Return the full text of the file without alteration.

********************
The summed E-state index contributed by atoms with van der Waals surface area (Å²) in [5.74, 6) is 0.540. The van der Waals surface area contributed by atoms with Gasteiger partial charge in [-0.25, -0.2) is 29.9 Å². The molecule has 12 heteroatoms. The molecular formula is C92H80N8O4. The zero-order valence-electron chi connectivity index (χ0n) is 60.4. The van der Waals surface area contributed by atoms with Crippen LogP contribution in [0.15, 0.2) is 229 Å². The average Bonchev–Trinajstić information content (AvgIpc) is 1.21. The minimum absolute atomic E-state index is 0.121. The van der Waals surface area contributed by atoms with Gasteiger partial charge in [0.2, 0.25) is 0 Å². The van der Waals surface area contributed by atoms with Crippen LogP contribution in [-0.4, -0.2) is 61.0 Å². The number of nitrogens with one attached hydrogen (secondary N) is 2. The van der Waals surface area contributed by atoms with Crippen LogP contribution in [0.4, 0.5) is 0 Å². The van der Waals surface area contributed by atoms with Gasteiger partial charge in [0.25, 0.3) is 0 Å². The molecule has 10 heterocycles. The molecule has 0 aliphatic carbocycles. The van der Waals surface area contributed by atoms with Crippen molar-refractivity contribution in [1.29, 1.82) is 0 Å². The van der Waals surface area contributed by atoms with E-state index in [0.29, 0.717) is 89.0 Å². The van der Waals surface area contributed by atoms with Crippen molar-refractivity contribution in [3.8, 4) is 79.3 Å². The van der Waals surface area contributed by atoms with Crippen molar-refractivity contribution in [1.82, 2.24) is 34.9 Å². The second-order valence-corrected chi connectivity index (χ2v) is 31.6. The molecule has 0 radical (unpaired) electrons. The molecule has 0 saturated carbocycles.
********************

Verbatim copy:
The summed E-state index contributed by atoms with van der Waals surface area (Å²) in [5.74, 6) is 0.540. The van der Waals surface area contributed by atoms with Gasteiger partial charge in [-0.25, -0.2) is 29.9 Å². The molecule has 12 heteroatoms. The molecular formula is C92H80N8O4. The zero-order valence-electron chi connectivity index (χ0n) is 60.4. The van der Waals surface area contributed by atoms with Crippen LogP contribution in [0.15, 0.2) is 229 Å². The average Bonchev–Trinajstić information content (AvgIpc) is 1.21. The minimum absolute atomic E-state index is 0.121. The van der Waals surface area contributed by atoms with Gasteiger partial charge in [0.2, 0.25) is 0 Å². The van der Waals surface area contributed by atoms with Crippen LogP contribution in [-0.4, -0.2) is 61.0 Å². The number of nitrogens with one attached hydrogen (secondary N) is 2. The van der Waals surface area contributed by atoms with Crippen LogP contribution in [0.4, 0.5) is 0 Å². The van der Waals surface area contributed by atoms with Gasteiger partial charge in [0.25, 0.3) is 0 Å². The molecule has 10 heterocycles. The molecule has 0 aliphatic carbocycles. The van der Waals surface area contributed by atoms with Crippen molar-refractivity contribution in [1.29, 1.82) is 0 Å². The van der Waals surface area contributed by atoms with E-state index in [0.29, 0.717) is 89.0 Å². The van der Waals surface area contributed by atoms with Crippen molar-refractivity contribution in [3.8, 4) is 79.3 Å². The van der Waals surface area contributed by atoms with Crippen molar-refractivity contribution in [1.82, 2.24) is 34.9 Å². The second-order valence-corrected chi connectivity index (χ2v) is 31.6. The molecule has 0 radical (unpaired) electrons. The molecule has 0 saturated carbocycles.